FLUSHING MEADOWS, NY – Above all things, Andre Agassi is a class act. A fan favorite for the 21 years he participated in the US Open, yet tonight he returned, not as a player, but to be honored, as someone who gives back.
Through his foundation, the retired 39 year-old star has started a school for underprivileged kids in Las Vegas. His plan is to improve education in the state of Nevada through his his education system.
“My hope,” Agassi said, “is in a state that’s 50th in the United States, kids we put into college, that somehow as a motto as my school [improve that number].”
Agassi has testified in front of the Nevada Senate on how to improve that number. Because the state is last in the country, he feels “a little help can go a long ways.” It is that reason why he started his charter school through the Agassi Foundation. Whereas tennis was his life, he is now an educator and a pretty good one.
Maybe it’s because he wasn’t a good student as a youth. A rebel, who found solace on the hard courts, Agassi is now looking to use his fame and fortune to improve the under privileged. So instead of sending his children to his school, the affable star is using all the spots “to those who need it.”
“When I say a 20/20 piece where they were showing Michael Feinberg, who is with the Kipp Program, I was really taken by charter schools. I thought the model itself made more sense,” Agassi said. “We can hold students accountable, teachers accountable, parents accountable. We can have longer school days, longer school years, time on tests, and no shortcuts.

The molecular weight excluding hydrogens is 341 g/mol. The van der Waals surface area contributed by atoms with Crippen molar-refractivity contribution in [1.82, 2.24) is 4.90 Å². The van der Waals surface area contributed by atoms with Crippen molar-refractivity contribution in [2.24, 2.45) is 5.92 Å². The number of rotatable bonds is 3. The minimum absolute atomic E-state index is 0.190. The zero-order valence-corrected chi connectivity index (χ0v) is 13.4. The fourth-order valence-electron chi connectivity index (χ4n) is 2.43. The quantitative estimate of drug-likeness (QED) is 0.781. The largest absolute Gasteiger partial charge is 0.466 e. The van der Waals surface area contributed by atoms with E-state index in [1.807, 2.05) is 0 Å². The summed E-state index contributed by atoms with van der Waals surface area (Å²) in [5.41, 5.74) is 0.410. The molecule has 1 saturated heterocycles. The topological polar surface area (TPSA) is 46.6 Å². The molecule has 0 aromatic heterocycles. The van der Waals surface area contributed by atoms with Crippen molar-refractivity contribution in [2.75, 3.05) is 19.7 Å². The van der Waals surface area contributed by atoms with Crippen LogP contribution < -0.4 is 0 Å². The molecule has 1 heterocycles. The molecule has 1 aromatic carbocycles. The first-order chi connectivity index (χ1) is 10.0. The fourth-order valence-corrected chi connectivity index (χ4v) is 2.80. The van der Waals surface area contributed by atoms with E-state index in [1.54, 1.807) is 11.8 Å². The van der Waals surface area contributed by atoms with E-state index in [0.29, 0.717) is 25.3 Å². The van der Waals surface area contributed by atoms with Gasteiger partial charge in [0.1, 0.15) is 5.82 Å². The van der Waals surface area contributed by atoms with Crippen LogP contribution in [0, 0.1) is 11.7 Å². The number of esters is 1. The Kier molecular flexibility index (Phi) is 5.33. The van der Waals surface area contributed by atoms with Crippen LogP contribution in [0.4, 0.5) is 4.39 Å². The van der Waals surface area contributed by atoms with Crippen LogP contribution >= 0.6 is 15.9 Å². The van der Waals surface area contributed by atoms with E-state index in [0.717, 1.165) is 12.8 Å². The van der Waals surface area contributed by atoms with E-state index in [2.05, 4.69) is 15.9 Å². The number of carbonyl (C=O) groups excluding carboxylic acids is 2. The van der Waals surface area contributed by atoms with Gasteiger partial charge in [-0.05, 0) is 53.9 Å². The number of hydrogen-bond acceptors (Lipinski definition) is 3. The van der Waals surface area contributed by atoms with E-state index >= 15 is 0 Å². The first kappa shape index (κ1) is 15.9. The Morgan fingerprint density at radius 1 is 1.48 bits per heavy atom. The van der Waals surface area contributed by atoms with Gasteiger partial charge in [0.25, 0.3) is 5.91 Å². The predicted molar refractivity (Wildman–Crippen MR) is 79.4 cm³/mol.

“It all sort of connected with everything I’ve learned on the tennis court. Then I set out about trying to figure out how to do it, and made a lot of mistakes and continued to learn from it. But we are getting better at the money we need to fund. In other words, we are starting to get a reasonable level of funding that’s scalable. We’re starting to get results that every parent would want for their child and things are happening.”
Agassi graduated his first class this year and now the K-12 school is considered the model for a tuition free charter school. Tuition is free and is based solely on the foundation’s efforts.
This is the former star’s way of giving back. He is looking to continue the school’s growth and eventually use its success to make a change in the education system in the country. Yet, right now, he knows the tough task he has in front of him.
“There’s a number of ways to scale this,” he said. “I think the ultimately what we are going to find is legislative change that can trickle and affect a lot of children across America. Our standards are pretty low right now. Even in the good schools we’re not even thinking globally as how we compare to the rest of the world.”
Much like his career, Agassi is a surprise and this new endeavor just is a continuation of his success. For 21 years he was a champion of the people at the US Open, now he’s a champion for the few under privileged children in Las Vegas.